But then: the boardroom scene.
In my opinion, the malfunctioning ED-209 killing a board member is one of the most terrifying and deranged scenes in cinematic history. I can’t pinpoint exactly why. Is it the gore? The mundane, everyday setting? Is it the machine’s relentless firing even after the man is clearly dead? Or is it the impassiveness with which everyone regards the bloodbath afterwards? Not a tear is shed for the dead man—there’s only anger because this malfunction will affect profit.
Here’s the uncut scene if you haven’t seen it:
I watched the Cleanflicks version in horror. It’s not the same kind of horror that I feel every time I watch the original scene. It’s the horror of erasure. There’s no emotional impact; the scene is completely defanged. We see the man’s body fly and then an extended close-up of ED-209’s guns firing. And then the movie just goes on.
I turned the film off and slide the disc back into the package. My worst purchase of 2020, back into the junk drawer.
But there’s a lesson here, I think.
This year has been ugly and violent. It’s been terrifying on so many levels, and there will be a lot of people that will want to forget about it when/if the vaccine works its magic. These will be the same people who refused to wear masks, who’ve fought for reopening. They will be the likes of Supervisor Jim Desmond, Tony Krvaric, Darrell Issa, The Village. They will be members of our families. And there’s a good chance that they’ll eventually look back with reverence. 2020: The tragic year we lost 300,000 Americans. But there will be no acknowledgement of how their words or actions contributed to that death toll. They’ll want to hide it this year. Erase it. Bury it.
This is the horror of erasure. This is why we never learn. There’s no use dwelling on it, but don’t forget it. And don’t let anyone else forget it. Sometimes we can’t change until we see the gore.
Ugh. Some people are just straight-up trash, like the assholes who broke into ‘Do Beauty Boutique. The salon—owned by my former neighbor, Tiffany Hoffman-Schaff—has become an asset to College Area. Her family lived next door when she started ‘Do, so I got to witness her build it from scratch, and I was raring to get a haircut there until current lockdown orders came down. After a year of restrictions and forced closures, this is a hell of a gut punch to top the 2020 shit cake. And although she has insurance, it’s difficult to pay the premiums when the income for hair services has dried up. So, if you’re able to help out, you should donate to Tiffany’s gofundme.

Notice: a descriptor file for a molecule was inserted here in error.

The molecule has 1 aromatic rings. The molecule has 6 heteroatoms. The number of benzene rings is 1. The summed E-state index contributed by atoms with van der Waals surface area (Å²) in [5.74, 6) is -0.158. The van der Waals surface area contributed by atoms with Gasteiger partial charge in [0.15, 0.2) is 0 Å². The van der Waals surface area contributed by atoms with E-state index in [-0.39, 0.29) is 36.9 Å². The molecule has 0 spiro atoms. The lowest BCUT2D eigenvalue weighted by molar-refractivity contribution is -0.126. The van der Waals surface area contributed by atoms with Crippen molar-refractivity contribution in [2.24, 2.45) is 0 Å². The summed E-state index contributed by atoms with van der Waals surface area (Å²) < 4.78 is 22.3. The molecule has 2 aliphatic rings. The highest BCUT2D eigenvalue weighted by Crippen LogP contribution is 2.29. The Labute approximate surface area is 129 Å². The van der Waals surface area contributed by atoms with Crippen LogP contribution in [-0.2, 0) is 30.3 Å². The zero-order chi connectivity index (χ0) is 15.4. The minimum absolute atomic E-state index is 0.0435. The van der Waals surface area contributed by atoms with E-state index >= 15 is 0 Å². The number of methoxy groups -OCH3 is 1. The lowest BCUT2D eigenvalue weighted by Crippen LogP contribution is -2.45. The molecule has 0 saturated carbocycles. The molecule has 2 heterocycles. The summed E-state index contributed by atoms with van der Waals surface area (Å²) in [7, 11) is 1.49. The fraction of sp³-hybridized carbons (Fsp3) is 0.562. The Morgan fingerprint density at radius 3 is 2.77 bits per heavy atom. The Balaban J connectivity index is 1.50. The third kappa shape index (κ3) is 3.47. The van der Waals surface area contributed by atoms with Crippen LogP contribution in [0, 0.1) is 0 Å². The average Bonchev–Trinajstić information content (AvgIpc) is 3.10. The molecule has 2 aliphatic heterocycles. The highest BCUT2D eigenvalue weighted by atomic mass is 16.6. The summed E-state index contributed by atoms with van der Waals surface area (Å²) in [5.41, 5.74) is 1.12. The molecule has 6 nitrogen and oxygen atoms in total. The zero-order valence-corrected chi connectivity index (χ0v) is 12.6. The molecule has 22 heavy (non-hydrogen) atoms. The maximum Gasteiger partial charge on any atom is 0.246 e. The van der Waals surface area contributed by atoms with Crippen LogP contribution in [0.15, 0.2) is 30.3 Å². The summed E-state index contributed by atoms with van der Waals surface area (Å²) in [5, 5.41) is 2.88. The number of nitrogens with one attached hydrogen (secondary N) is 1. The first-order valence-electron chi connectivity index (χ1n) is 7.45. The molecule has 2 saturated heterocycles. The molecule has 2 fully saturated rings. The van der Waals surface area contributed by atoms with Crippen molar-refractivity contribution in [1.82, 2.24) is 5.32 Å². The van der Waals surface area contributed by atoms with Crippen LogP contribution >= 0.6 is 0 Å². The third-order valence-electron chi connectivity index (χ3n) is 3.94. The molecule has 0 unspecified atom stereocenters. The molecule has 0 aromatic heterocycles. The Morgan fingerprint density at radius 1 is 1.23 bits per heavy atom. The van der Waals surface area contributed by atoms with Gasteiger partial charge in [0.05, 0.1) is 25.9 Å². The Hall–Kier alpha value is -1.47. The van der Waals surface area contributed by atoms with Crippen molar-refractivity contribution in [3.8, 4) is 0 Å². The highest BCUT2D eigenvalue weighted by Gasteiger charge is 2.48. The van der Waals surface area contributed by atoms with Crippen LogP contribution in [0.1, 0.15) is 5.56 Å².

I always get a little sentimental at the end of the year, and I’ve been thinking about how lucky I am to have such an engaged, dedicated readership. So, if you’ve enjoyed my writing at all this year, please urge your friends and family to subscribe. I’m, like, 20 or so subscribers away from hitting my year-end goal of 1,000 readers, and hitting that number would absolutely make my year. Help spread the word by watching and sharing this special, year-end clip from me.
I have a few more AWKSD hats for sale, so if you’re looking to blow some Christmas money, you should pick up one of these babies. I hate to be “that guy,” but I’ve been wearing mine nonstop (in part because I can’t go to ‘Do to get a haircut), and have felt a lot cooler. They’re $25 with shipping included (or $20 if you live in San Diego and I can deliver it to you). Just send a Venmo to Ryan-Bradford-2. Or if Paypal is more of your style, you can send money here.
Years ago, I wrote a short story that reimagined National Lampoon’s Christmas Vacation as a horror film. Turns out, you don’t really need to change that much. The story was published on Hobart, and it’s still one of my favorite things I’ve ever written, and I like to bust it out every year. I’m sure a few of you have watched Christmas Vacation recently, so the beats should be fresh in your mind. I hope you enjoy.
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Julia Dixon Evans edited this post. Thanks, Julia. Go follow her on Twitter.